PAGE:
Consequences of Greel's time travel are explored in the spin-off Virgin Missing Adventures novel The Shadow of Weng-Chiang by David A. McIntee. Greel is also mentioned in Simon A. Forward's Eighth Doctor Adventures novel Emotional Chemistry, which is partly set in the 51st century.

Greel's days as The Minister of Justice are explored in the 2012 prequel audio story The Butcher of Brisbane.

Miss Winters[edit]

Appearing in Robot, Miss Winters is the head of both the Scientific Reform Society and Think Tank. She is also head of the SRS's plan to blackmail the government and set off all of the nuclear missiles in the world.

The Wire[edit]

The Wire, from the episode "The Idiot's Lantern", is an alien lifeform that was executed by its people but managed to preserve itself as an energy being that escapes to Earth in 1953. There, it conceals itself in television signals, transferring itself from set to set and feeding on the electrical activity of the brains of those watching it.


Queen Xanxia[edit]

Main article: The Pirate Planet


Xoanon is a malevolent artificial intelligence encountered by the Fourth Doctor in The Face of Evil (1977). Xoanon was inadvertently created by the Doctor on a previous visit to its unnamed planet centuries prior, when he had programmed the computer belonging to an expedition that had crashed on the planet. The Doctor forgot to wipe his personality print from the computer's data core, and as a result the computer developed multiple personalities, half of them based on the Doctor himself.


Professor Yana[edit]

Main articles: Master and Utopia


Professor Zaroff[edit]

"Zaroff" redirects here. For the fictional Richard Connell villain, see The Most Dangerous Game.

Professor Zaroff is a mad scientist who plans to destroy the world in the 1967 Second Doctor story The Underwater Menace.

He is fondly recalled by Doctor Who fans as one of the most over-the-top villains in the entire history of the show. Particularly well remembered is his cry of "Nothing in the world can stop me now!", which (due to actor Joseph Furst's German accent) was pronounced as "Nuzzing in Ze vurld can ztop me now!" Only two of the four episodes from this story survive, but the surviving material includes that infamous line.[13]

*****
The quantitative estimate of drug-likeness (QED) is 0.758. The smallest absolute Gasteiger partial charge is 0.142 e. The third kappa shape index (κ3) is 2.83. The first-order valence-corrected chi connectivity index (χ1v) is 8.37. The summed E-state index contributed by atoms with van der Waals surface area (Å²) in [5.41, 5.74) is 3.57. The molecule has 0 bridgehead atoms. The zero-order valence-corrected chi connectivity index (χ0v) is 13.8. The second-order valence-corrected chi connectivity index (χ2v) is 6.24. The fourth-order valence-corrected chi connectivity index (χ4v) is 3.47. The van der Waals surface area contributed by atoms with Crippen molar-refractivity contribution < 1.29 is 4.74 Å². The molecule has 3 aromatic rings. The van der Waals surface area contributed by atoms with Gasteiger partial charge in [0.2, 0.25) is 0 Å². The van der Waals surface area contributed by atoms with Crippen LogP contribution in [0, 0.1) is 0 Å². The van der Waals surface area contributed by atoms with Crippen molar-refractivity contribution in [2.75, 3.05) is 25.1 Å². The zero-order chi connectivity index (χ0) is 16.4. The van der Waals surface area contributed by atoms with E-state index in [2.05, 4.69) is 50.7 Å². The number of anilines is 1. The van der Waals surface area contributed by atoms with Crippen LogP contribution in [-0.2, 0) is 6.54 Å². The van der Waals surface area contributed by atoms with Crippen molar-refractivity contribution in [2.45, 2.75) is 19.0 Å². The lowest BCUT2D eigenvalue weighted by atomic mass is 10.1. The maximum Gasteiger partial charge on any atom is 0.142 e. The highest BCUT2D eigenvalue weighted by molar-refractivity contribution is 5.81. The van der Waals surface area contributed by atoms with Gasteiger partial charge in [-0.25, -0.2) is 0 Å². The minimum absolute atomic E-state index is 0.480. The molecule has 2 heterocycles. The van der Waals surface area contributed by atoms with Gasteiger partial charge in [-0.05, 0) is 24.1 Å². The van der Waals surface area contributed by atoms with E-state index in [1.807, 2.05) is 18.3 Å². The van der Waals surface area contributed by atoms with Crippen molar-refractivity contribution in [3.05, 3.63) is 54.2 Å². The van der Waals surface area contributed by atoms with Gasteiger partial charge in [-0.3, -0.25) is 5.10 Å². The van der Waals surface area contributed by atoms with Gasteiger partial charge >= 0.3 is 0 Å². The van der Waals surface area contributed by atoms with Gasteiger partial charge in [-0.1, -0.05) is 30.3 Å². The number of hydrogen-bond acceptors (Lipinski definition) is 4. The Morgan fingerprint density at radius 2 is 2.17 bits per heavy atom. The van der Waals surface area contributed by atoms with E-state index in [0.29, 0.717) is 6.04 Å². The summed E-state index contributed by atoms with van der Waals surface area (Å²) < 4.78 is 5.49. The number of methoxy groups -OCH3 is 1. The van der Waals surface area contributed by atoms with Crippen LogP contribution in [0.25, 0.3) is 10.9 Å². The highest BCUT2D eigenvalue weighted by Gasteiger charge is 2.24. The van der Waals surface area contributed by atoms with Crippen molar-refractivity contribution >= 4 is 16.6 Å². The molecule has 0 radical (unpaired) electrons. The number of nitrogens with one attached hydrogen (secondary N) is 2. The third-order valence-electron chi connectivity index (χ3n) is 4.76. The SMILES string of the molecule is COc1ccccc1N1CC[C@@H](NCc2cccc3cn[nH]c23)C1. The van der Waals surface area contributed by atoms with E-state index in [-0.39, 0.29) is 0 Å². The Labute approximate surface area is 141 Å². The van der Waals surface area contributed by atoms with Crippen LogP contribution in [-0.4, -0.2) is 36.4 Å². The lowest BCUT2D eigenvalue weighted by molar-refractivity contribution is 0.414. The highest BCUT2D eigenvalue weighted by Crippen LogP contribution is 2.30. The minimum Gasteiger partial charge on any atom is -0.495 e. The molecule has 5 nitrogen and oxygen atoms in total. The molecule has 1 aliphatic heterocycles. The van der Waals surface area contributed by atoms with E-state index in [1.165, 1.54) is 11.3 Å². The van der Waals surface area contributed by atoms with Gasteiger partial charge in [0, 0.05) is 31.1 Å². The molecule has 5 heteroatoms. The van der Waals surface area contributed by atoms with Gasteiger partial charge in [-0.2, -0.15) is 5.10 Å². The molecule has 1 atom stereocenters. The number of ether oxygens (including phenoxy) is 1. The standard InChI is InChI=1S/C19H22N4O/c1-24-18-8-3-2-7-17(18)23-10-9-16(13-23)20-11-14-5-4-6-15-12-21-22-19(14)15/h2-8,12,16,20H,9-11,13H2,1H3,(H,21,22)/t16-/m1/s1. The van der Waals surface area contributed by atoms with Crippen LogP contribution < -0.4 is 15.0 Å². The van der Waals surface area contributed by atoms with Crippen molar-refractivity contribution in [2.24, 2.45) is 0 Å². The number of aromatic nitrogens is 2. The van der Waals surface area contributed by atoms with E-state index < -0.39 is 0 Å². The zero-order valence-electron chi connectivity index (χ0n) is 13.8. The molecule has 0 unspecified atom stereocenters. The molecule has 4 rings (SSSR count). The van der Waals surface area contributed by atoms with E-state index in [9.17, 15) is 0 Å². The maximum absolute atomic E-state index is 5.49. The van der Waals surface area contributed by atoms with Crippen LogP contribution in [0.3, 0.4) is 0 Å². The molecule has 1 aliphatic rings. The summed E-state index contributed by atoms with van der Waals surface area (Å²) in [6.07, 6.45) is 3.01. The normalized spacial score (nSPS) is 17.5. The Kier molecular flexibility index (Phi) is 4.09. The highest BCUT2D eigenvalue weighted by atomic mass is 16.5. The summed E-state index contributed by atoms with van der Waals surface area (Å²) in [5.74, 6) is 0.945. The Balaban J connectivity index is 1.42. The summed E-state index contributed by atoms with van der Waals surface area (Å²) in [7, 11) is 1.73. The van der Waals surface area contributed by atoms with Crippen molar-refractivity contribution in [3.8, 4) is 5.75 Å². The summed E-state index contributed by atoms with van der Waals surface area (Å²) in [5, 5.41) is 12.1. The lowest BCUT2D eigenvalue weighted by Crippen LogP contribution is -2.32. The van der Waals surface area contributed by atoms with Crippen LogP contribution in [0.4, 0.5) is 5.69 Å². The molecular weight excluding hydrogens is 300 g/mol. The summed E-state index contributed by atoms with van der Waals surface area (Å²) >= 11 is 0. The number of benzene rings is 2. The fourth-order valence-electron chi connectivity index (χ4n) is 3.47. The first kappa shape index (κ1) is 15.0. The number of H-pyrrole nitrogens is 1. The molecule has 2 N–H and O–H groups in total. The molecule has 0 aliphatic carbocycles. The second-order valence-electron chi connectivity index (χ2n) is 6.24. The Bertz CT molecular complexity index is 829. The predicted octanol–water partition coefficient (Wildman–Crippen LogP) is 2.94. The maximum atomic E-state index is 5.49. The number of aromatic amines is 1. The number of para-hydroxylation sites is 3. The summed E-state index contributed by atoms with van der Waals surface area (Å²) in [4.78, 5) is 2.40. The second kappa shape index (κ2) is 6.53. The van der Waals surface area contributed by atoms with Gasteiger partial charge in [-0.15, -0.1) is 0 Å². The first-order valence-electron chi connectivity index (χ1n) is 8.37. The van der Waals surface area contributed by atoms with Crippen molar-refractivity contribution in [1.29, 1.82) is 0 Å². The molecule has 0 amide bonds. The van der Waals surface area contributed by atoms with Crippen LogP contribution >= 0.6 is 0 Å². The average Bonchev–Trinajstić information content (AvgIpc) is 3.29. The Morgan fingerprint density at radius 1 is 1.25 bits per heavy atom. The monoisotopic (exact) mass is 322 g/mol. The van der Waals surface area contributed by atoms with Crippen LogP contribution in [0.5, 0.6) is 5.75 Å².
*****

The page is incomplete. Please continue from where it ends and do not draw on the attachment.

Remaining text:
Zodin (the Terrible)[edit]

The Doctor encountered the Terrible Zodin on a number of untelevised occasions. She is mentioned in The Five Doctors. Iris Wildthyme also claims to have met her.

The novel Cold Fusion mentions Zodin being involved in an adventure which caused the Doctor to interact with multiple incarnations of himself. Zodin is also mentioned in the novels Legacy, The Colony of Lies and Millennial Rites.

See also[edit]


  1. ^ "Doctor Who Classic Episode Guide – The Happiness Patrol – Details". BBC. 16 November 1988. Retrieved 31 March 2009. 
  2. ^ "Doctor Who (David Tennant and Billie Piper) – News". BBC. 14 June 2006. Retrieved 31 March 2009. 
  3. ^ "One Programmes – Doctor Who, Series 2, Tooth and Claw". BBC. Retrieved 31 March 2009. 
  4. ^ "Doctor Who Classic Episode Guide – The Web Planet – Details". BBC. Retrieved 31 March 2009. 
  5. ^ a b "Doctor Who Classic Episode Guide – The Daemons – Details". BBC. Retrieved 31 March 2009. 
  6. ^ "Doctor Who – Episodes – The Satan Pit". BBC. 13 February 2007. Retrieved 31 March 2009. 
  7. ^ "Doctor Who Classic Episode Guide – The Green Death – Details". BBC. Retrieved 31 March 2009. 
  8. ^ "TV on DVD: 'Doctor Who'". 2006-07-06. Retrieved 2012-02-16. 
  9. ^ "S02E01: 'New Earth' - Doctor Who Recap - TV". Digital Spy. 2006-04-15. Retrieved 2012-02-16. 
  10. ^ "Doctor Who – Monsters – Dream Lord". BBC. 19 May 2010. Retrieved 19 May 2010. 
  11. ^ a b Davies, Russell T (writer); Lyn, Euros (director) (25 December 2006). "The Runaway Bride". Doctor Who. BBC. BBC One. 
  12. ^ Keith, J.Andrew (1985). The Doctor Who Role Playing Game Legions of Death. FASA. p. 21. ISBN 0-931787-26-2. 
  13. ^ Howarth, Chris; Steve Lyons (1996). The Completely Useless Encyclopedia. Virgin Publishing. ISBN 0-426-20485-9. 

External links[edit]